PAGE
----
Category Archives: Waynesboro GA

J. D. Roberts House, Circa 1858, Waynesboro

Built in the Georgian Cottage style by John Trowbridge for J. D. Roberts, this home later housed a doctor’s office, millinery shop, and the Burke County museum.

Waynesboro Historic District, National Register of Historic Places


Lone Star Benevolent Society, 1898, Waynesboro

The property of the Lone Star Benevolent Society in Waynesboro is a bit of a mystery. Previous surveys have identified the large structure (above) as the society hall, but it certainly resembles a church. It’s possible it served both purposes. Lone Star was one of many fraternal organizations aimed at creating a sense of community and a source of burial insurance for black communities from Emancipation well into the early 20th century.

This small building is located beside the larger church-like structure.

Further away from the main building is this structure, which was almost certainly a schoolhouse.

First Presbyterian Church, 1884, Waynesboro

Dating to the colonial era, the First Presbyterian Church of Waynesboro was founded in 1760 with the establishment of a church on Briar Creek (Episcopalian) and another on Walnut Branch.  The present church grew out of the union of these two churches in 1812. The present structure, the third to serve the congregation on this site, was dedicated in 1884.

Waynesboro Historic District, National Register of Historic Places

Wilkins House, Circa 1900, Waynesboro

This home is as difficult to photograph as its architectural style is to define. It is much more Eclectic than Victorian. Built for William Archibald Wilkins, who was a Confederate major and  mayor of Waynesboro, it hosted President William Howard Taft during a visit to the city in 1910. It is also known as the Wilkins-Hagood House.

Waynesboro Historic District, National Register of Historic Places

Wisteria Hall, Circa 1900, Waynesboro

Known locally as Wisteria Hall for the design of a stained glass panel on the stairway landing featuring wisteria and two birds in flight, this magnificent Neoclassical Revival landmark was built for Waynesboro merchant Enon E. Chance. [The date of 1909 comes from the National Register of Historic Places nomination form; a sign in front of the house dates it to 1900. I’m not sure why there is a discrepancy, though this is a common issue with historic homes].

Waynesboro Historic District, National Register of Historic Places

Bobby Rhodes Filling Station, Waynesboro

This was a store in addition to being a filling station. T. Mobley writes: This store was THE place for local gentlemen to gather and discuss their crops, neighbors, wives, or other important events of the day, while enjoying a cold beverage.

Update: As of 2020, this structure has been demolished.

Warehouse, Circa 1900, Waynesboro

Waynesboro Historic District, National Register of Historic Places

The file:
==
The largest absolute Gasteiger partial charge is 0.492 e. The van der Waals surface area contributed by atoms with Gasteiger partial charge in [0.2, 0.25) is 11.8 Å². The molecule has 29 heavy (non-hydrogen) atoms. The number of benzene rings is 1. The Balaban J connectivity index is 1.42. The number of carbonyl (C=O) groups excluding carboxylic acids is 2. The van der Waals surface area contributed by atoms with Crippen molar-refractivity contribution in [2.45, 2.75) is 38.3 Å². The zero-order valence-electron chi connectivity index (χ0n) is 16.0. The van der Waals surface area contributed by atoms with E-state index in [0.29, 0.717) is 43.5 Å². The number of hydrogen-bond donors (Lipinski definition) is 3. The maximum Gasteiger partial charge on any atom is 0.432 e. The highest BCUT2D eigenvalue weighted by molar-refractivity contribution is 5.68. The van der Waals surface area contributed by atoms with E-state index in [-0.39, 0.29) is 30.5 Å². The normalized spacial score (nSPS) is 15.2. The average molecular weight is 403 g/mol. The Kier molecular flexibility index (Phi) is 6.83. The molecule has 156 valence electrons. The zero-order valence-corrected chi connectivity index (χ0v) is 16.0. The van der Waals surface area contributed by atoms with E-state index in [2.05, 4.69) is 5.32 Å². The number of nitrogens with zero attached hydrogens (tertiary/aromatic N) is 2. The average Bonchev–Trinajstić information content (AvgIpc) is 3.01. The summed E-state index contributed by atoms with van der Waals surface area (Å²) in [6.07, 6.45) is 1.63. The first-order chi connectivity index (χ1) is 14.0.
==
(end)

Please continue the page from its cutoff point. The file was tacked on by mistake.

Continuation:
Craftsman Houses, Waynesboro

This may be my favorite Craftsman in Waynesboro. The second floor isn’t even visible from the sidewalk (below).

A survey for the National Register nomination found as many as 130 houses in Waynesboro with Craftsman elements, though I didn’t observe that many.

The style, while encompassing specific parameters, is quite wide ranging in execution.

The above example is a central hallway cottage transformed into an eclectic Craftsman.

Brick versions are generally less common in smaller towns.

Waynesboro Historic District, National Register of Historic Places

Reynolds House, Circa 1835, Waynesboro

Our friend and favorite genealogist Kenneth Dixon writes: This house was built by James Madison Reynolds (1809-1878), the son of Thomas & Eugenia Heyser Reynolds from Maryland, who is buried at Magnolia Cemetery in Augusta. He married Mary Ann Jones (1814-1884), daughter of Thomas & Hannah Hadley Jones. My 6th great-uncle Wright Murphree (1797-1853) married Mary Ann’s sister Jane Martha Jones (1802-1843), and Wright and James were involved in many land transactions together. James was an extensive planter in Burke County and owned large tracts of land, including “Rosemary Place,” his plantation which he lived on from 1846 to 1863. He also had a summer residence in Brothersville, now called Hephzibah. When the old Carter-Munnerlyn House on Liberty Street in Waynesboro was demolished ca. 1932, which was built sometime in the late 18th-century, before or just after the Revolutionary War, the fine wood paneling from one of the rooms was salvaged and installed in the Reynolds home. George Washington and Woodrow Wilson both stayed in the Carter-Munnerlyn House. The house remained in the Reynolds family for six generations before being sold out of the family recently.

Waynesboro Historic District, National Register of Historic Places

Brinson House, 1914, Waynesboro

An earlier house on this lot, owned by Mrs. Frank L. Brinson, Sr. (Martha Elizabeth Herrington Brinson), burned in 1913 shortly after the installation of electricity.  This house was built soon thereafter and was the home of Frank L. Brinson, Jr. The family has remained in the house for over a century.

Waynesboro Historic District, National Register of Historic Places